You can see the link up at the top near our forum link. I haven't put anything up there yet, but my first goal is to start the database for online collaborative space projects, news sites, blogs, space organisations. I want all to have a page with relevant statistical information I already ranted about.

If we know where the millions of space enthusiasts are spending their time and money, we can try and figure out how to divert our attention and channel resources in a more organised manner.

Feel free to contribute with anything there, add a page for yourself, your group, a page you like and visit, for your plan about how to get a million people to the moon in 30 years.

Speak up random visitor!

Sunday, July 1, 2012

THIRTY-NINE: MySQL, JAVA

In case anybody comes here and wonders why the lack of activity /probably nobody will do such a thing/:

I am continuing with my beginner JAVA tutorial http://math.hws.edu/javanotes/.
I am roughly in the middle of the tutorial. Last time when I was doing this tutorial in January I was working on the excersises for chapter six. I also started my own project which is just a simple game with a ball and two blocks to hit it around. This time I ended up jumping straight into that project after I reread the previous 6 chapters to recap on what I have learned. So at the moment I am working with timers, key and mouse events, and a little bit of basic graphics. My objective is to get a bit better at handling objects before I continue and go further.

I was also thinking about freespaceships in the meantime, and today I googled around to see what databases I could use for our system. My choice at the moment is MySQL, but if any of you guys have a better idea don't be shy and tell me I am a complete noob. The reason I thought it would be a good choice:
-wide spread usage
-free to use
-seems to be good enough for all the big guys like google/facebook to use so it should be good enough for us. :)

So the next step for me is to download and figure out how to use it so I could build the database for freespaceships.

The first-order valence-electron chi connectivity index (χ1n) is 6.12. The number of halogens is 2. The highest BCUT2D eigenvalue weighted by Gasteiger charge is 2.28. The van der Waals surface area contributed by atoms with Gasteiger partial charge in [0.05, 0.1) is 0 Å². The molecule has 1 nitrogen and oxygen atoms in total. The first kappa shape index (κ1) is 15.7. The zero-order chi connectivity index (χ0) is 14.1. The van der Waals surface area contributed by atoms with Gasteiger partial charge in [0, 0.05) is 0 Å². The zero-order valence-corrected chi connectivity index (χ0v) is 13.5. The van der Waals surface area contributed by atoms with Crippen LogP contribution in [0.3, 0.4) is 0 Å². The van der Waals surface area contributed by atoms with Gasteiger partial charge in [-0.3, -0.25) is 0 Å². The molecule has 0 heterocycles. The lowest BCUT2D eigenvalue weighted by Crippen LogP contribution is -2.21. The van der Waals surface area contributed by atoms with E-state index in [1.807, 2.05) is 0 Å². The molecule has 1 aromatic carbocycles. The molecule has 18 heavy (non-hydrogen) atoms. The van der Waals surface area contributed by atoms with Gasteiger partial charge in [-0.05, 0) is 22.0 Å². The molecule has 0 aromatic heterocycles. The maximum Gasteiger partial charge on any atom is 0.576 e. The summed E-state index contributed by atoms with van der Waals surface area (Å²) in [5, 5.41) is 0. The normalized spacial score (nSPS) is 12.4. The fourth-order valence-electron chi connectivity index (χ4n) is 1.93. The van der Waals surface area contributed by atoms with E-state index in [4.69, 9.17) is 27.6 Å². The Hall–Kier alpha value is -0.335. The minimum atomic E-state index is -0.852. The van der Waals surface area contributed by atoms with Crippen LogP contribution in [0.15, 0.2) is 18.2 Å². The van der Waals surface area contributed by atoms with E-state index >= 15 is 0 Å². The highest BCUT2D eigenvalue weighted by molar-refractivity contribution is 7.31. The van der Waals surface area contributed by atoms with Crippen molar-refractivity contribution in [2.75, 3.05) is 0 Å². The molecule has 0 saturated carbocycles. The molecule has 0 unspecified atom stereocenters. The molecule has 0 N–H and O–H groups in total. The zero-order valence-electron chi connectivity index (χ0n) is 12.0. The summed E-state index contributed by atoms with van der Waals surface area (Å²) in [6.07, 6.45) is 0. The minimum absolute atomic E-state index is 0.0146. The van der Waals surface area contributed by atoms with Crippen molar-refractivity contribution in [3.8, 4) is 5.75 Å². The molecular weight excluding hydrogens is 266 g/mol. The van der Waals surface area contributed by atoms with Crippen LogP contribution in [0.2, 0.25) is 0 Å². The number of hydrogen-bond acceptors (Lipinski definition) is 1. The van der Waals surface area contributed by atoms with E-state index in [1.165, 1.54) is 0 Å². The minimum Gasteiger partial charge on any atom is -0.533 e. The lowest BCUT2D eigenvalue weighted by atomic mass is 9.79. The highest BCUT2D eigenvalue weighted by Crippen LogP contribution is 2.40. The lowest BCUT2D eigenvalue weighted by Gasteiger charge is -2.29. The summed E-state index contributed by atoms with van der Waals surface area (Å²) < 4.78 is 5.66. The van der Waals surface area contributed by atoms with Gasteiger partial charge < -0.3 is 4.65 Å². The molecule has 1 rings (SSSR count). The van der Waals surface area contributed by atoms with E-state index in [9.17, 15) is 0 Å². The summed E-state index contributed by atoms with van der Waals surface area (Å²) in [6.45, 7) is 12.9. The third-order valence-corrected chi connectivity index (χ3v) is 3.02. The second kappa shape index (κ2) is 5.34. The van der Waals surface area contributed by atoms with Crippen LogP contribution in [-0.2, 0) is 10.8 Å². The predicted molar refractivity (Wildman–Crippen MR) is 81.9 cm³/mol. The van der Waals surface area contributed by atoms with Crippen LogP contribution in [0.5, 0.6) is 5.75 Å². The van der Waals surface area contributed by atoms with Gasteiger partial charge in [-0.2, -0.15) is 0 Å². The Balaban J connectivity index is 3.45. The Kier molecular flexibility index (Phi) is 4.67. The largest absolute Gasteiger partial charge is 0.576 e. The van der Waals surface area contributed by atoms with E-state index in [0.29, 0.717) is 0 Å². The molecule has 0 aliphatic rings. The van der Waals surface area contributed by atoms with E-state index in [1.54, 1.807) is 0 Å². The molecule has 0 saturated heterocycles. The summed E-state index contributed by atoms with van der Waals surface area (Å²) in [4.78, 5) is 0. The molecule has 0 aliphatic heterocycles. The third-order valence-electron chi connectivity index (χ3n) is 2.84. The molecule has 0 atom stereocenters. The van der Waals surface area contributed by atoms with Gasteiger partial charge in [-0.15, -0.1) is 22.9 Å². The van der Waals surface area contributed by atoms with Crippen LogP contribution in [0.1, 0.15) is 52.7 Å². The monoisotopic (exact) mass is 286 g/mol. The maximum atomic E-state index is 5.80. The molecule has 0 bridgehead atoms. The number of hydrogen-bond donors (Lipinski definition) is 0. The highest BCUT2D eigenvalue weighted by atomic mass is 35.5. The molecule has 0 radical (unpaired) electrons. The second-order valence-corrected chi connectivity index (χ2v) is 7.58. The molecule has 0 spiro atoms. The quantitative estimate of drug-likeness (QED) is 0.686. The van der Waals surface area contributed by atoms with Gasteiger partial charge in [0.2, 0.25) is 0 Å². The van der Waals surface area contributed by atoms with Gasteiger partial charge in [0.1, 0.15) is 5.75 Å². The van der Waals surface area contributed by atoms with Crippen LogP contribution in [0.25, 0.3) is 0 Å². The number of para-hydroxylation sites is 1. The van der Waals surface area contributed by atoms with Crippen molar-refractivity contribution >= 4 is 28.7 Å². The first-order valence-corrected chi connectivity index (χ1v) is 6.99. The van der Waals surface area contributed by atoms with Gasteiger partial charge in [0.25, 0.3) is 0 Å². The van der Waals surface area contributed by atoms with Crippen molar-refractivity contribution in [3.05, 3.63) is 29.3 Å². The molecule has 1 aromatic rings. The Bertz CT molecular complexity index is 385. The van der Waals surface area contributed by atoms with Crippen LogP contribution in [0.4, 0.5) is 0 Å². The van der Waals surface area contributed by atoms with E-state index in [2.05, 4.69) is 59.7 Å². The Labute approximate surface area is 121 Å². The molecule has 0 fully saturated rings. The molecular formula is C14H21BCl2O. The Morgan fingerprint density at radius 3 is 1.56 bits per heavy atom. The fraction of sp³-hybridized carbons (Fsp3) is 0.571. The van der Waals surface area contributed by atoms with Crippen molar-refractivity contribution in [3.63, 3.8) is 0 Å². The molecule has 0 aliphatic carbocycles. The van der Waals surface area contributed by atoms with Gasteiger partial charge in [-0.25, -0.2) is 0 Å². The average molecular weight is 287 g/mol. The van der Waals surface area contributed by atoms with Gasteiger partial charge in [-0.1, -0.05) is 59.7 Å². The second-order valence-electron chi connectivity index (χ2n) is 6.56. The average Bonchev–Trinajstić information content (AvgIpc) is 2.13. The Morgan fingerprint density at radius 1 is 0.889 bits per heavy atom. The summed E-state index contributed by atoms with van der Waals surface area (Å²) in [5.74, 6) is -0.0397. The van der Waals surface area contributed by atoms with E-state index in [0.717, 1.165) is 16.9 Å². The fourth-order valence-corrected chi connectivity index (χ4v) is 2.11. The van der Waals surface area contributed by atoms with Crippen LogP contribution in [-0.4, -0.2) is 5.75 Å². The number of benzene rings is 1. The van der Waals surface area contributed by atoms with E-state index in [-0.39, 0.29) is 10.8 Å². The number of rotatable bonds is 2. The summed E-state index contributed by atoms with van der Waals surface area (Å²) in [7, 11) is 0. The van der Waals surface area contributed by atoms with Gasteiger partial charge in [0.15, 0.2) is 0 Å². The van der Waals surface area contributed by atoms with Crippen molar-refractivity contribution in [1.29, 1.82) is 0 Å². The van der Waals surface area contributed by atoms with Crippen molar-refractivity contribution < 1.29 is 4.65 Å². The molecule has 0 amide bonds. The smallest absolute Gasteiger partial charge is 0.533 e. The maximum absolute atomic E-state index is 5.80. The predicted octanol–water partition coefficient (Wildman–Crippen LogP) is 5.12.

So I have a lot of programming and new software to learn, probably should keep me busy for the next decade. I do hope to do it all while developing freespaceships so in 10 years we can also have a decent sized program running. Maybe with a couple of million dollar yearly budget. That sounds modest enough.

Regarding freespaceships, on friday I had a quick chat with someone at work about trying to "copy" what sport clubs do and make freespaceships similar to one. Yearly memberships that apart from allowing hands on involvement would also give rewards like tickets to events/places, and merchandise like baseball caps, scarfs, badges, mugs...etc.

In this regard Australia could do with a decent sized space program so the suggestion from plainstudman to start closer to home sounds even more appealing. It would be great if freespaceships could get a country that seems to be quite far behind in terms of space related activities and get it up the ladder to the front. If we could achieve that, it would certainly prove the potential of crowd funding and maybe other countries could follow in our footsteps. But this is all very far in the future of a paralel reality of fairytale land where things go always well.

Anyway that's my update for this week. I don't have any new links for now, I did check out: http://www.innovationnewsdaily.com/
But this site isn't exactly space related, it has all sorts of cool tech related news. I found a couple of interesting articles that are very relevant for space exploration and colonisation, but I won't bore you guys with lame summaries of mine. I am no journalist. :)

So anyway, talk to you later Mr. Net. I am signing off.



Wednesday, June 27, 2012

THIRTY-EIGHT: spaceforall, farhorizons

I have been browsing the websites we already have here, and I thought I should share these two:

http://farhorizonsproject.com/blog/